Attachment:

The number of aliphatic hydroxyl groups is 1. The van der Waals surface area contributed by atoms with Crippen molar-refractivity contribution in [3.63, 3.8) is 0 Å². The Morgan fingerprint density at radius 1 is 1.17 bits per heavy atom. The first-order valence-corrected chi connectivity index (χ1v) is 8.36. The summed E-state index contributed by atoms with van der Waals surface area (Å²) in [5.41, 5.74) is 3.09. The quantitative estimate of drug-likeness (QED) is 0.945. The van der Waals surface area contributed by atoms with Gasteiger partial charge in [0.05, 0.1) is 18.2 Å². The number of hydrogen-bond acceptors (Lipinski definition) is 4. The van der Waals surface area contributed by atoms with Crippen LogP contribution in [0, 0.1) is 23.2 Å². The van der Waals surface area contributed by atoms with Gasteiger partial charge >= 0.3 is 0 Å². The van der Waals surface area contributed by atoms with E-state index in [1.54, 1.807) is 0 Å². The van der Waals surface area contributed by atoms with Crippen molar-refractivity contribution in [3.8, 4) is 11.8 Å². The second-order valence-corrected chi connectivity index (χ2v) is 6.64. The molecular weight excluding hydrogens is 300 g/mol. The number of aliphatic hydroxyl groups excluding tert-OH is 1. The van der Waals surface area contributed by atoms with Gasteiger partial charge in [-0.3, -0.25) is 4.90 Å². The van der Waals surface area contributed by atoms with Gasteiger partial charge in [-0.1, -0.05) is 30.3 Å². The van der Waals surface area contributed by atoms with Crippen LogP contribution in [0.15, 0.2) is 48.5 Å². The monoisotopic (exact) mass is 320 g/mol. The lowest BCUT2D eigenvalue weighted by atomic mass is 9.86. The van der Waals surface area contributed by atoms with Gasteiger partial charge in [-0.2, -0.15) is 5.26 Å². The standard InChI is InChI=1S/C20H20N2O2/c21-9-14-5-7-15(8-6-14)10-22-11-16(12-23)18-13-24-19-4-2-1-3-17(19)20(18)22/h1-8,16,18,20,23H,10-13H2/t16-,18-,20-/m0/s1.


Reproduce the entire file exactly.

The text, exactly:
The number of aliphatic hydroxyl groups is 1. The van der Waals surface area contributed by atoms with Crippen molar-refractivity contribution in [3.63, 3.8) is 0 Å². The Morgan fingerprint density at radius 1 is 1.17 bits per heavy atom. The first-order valence-corrected chi connectivity index (χ1v) is 8.36. The summed E-state index contributed by atoms with van der Waals surface area (Å²) in [5.41, 5.74) is 3.09. The quantitative estimate of drug-likeness (QED) is 0.945. The van der Waals surface area contributed by atoms with Gasteiger partial charge in [0.05, 0.1) is 18.2 Å². The number of hydrogen-bond acceptors (Lipinski definition) is 4. The van der Waals surface area contributed by atoms with Crippen LogP contribution in [0, 0.1) is 23.2 Å². The van der Waals surface area contributed by atoms with Gasteiger partial charge >= 0.3 is 0 Å². The van der Waals surface area contributed by atoms with E-state index in [1.54, 1.807) is 0 Å². The van der Waals surface area contributed by atoms with Crippen molar-refractivity contribution in [3.8, 4) is 11.8 Å². The second-order valence-corrected chi connectivity index (χ2v) is 6.64. The molecular weight excluding hydrogens is 300 g/mol. The number of aliphatic hydroxyl groups excluding tert-OH is 1. The van der Waals surface area contributed by atoms with Gasteiger partial charge in [-0.3, -0.25) is 4.90 Å². The van der Waals surface area contributed by atoms with Gasteiger partial charge in [-0.1, -0.05) is 30.3 Å². The van der Waals surface area contributed by atoms with Crippen LogP contribution in [0.15, 0.2) is 48.5 Å². The monoisotopic (exact) mass is 320 g/mol. The lowest BCUT2D eigenvalue weighted by atomic mass is 9.86. The van der Waals surface area contributed by atoms with Gasteiger partial charge in [-0.2, -0.15) is 5.26 Å². The standard InChI is InChI=1S/C20H20N2O2/c21-9-14-5-7-15(8-6-14)10-22-11-16(12-23)18-13-24-19-4-2-1-3-17(19)20(18)22/h1-8,16,18,20,23H,10-13H2/t16-,18-,20-/m0/s1.